Michael Newman was one of the first critics to appraise Antony Gormley's work. In an early essay, written in 1987, Newman wrote - 'Since Leonardo's time the world has become a set of objects to be understood and used rather than something in which we participate. For Antony Gormley art furnishes a free imaginative space in which to reachieve unity, balance and the reconciliation between man and the cosmos.'
Antony Gormley (b.1950, London, UK)
Over the past 30 years, using his own body as subject, tool and material, Antony Gormley has explored the human image in sculpture, investigating the figure as a site of memory and transformation. He has created some of the most ambitious and iconic works of British sculpture over the past two decades, including The Angel of the North at Gateshead; Another Place, now permanently sited on Crosby Beach at Sefton in Lancashire, and Blind Light, the brightly-lit, cloud-filled box in which the bodies of visitors seem to vanish and reappear, shown at the Hayward Gallery in 2007. In 2009, his project One and Other invited members of the public to represent themselves by standing on the fourth plinth in London's Trafalgar Square. Gormley believes that, in a world where nothing is permanent, 'the mind-body instrument is an infinitely extendable tool and that the adventure of being human is far from over.' For Wide Open School he talks with the art critic and historian Michael Newman, whose own interests lie in the image, the trace and time.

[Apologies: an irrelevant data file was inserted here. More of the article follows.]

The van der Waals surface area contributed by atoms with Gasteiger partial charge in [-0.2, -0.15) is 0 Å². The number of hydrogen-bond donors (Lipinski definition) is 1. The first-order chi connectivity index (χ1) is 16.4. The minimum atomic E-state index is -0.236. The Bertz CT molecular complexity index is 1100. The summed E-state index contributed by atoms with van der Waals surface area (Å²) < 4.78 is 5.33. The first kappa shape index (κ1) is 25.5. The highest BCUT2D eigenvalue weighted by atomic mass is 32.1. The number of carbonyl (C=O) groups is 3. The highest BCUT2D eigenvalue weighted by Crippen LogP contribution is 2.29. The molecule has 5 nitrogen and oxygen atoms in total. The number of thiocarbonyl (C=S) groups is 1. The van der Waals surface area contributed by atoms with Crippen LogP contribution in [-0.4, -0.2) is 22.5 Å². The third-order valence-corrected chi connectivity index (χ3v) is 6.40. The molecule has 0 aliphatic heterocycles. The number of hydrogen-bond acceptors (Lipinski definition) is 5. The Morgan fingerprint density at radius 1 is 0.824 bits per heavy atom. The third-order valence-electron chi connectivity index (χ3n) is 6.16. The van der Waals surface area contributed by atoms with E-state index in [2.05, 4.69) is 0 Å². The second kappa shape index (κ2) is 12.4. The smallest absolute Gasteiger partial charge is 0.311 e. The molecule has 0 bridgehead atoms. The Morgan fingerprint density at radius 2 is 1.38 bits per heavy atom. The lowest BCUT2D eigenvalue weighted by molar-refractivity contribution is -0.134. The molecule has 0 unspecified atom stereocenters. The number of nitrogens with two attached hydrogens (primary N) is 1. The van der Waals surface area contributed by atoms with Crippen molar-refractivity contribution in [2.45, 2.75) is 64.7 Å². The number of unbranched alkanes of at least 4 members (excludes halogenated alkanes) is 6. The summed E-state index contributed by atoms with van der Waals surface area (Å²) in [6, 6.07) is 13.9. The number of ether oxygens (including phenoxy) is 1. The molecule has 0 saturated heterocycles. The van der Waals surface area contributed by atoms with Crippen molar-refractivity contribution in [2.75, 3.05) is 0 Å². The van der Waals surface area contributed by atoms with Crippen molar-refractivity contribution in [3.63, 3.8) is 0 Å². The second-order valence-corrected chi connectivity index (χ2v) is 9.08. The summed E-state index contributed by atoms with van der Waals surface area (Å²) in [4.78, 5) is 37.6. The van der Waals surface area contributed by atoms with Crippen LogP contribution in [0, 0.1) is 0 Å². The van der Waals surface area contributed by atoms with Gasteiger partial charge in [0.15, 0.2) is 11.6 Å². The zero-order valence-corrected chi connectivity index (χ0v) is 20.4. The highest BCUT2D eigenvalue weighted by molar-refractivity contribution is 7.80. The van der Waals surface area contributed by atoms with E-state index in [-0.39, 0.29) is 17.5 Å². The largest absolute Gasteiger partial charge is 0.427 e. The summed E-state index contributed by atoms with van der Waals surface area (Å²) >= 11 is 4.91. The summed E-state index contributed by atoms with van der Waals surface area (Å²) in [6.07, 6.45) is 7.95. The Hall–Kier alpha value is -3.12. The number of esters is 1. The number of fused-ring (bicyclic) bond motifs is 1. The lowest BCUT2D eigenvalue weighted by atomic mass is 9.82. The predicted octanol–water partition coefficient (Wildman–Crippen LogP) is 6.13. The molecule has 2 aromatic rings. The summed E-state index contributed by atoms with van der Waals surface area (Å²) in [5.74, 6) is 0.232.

Michael Newman is an art historian and critic whose writing is concerned with the image, the trace and time in art and philosophy. He teaches in the Department of Art History, Theory, and Criticism at the School of the Art Institute of Chicago, and is Professor of Art Writing at Goldsmiths College in the University of London. His publications include the books Richard Prince: Untitled (couple) and Jeff Wall, and he is co-editor with Jon Bird of Rewriting Conceptual Art.